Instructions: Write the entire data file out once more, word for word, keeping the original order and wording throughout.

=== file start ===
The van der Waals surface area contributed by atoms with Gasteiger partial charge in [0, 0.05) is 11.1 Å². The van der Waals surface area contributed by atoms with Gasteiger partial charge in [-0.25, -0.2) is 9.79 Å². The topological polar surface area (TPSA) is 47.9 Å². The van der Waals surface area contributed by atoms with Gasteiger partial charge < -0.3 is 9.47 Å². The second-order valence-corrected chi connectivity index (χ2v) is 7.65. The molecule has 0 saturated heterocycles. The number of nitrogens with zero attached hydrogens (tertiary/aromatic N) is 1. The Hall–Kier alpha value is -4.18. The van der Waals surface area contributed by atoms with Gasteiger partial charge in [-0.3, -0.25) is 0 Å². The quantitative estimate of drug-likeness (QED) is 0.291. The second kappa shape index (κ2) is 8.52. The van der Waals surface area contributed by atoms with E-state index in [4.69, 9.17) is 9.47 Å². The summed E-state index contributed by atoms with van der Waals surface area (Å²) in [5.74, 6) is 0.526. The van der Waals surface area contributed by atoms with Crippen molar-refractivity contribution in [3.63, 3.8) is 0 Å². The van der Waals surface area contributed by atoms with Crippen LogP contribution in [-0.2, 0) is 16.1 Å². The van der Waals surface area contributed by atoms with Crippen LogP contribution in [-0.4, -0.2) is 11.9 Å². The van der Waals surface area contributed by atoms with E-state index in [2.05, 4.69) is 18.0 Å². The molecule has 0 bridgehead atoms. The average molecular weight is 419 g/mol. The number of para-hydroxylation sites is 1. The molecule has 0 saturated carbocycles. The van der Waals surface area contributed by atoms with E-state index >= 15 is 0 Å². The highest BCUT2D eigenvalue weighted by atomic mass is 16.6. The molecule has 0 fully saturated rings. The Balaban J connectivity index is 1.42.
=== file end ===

The van der Waals surface area contributed by atoms with Gasteiger partial charge in [0, 0.05) is 11.1 Å². The van der Waals surface area contributed by atoms with Gasteiger partial charge in [-0.25, -0.2) is 9.79 Å². The topological polar surface area (TPSA) is 47.9 Å². The van der Waals surface area contributed by atoms with Gasteiger partial charge < -0.3 is 9.47 Å². The second-order valence-corrected chi connectivity index (χ2v) is 7.65. The molecule has 0 saturated heterocycles. The number of nitrogens with zero attached hydrogens (tertiary/aromatic N) is 1. The Hall–Kier alpha value is -4.18. The van der Waals surface area contributed by atoms with Gasteiger partial charge in [-0.3, -0.25) is 0 Å². The quantitative estimate of drug-likeness (QED) is 0.291. The second kappa shape index (κ2) is 8.52. The van der Waals surface area contributed by atoms with E-state index in [4.69, 9.17) is 9.47 Å². The summed E-state index contributed by atoms with van der Waals surface area (Å²) in [5.74, 6) is 0.526. The van der Waals surface area contributed by atoms with Crippen molar-refractivity contribution in [3.63, 3.8) is 0 Å². The van der Waals surface area contributed by atoms with Crippen LogP contribution in [-0.2, 0) is 16.1 Å². The van der Waals surface area contributed by atoms with Crippen LogP contribution in [-0.4, -0.2) is 11.9 Å². The van der Waals surface area contributed by atoms with E-state index in [2.05, 4.69) is 18.0 Å². The molecule has 0 bridgehead atoms. The average molecular weight is 419 g/mol. The number of para-hydroxylation sites is 1. The molecule has 0 saturated carbocycles. The van der Waals surface area contributed by atoms with E-state index >= 15 is 0 Å². The highest BCUT2D eigenvalue weighted by atomic mass is 16.6. The molecule has 0 fully saturated rings. The Balaban J connectivity index is 1.42.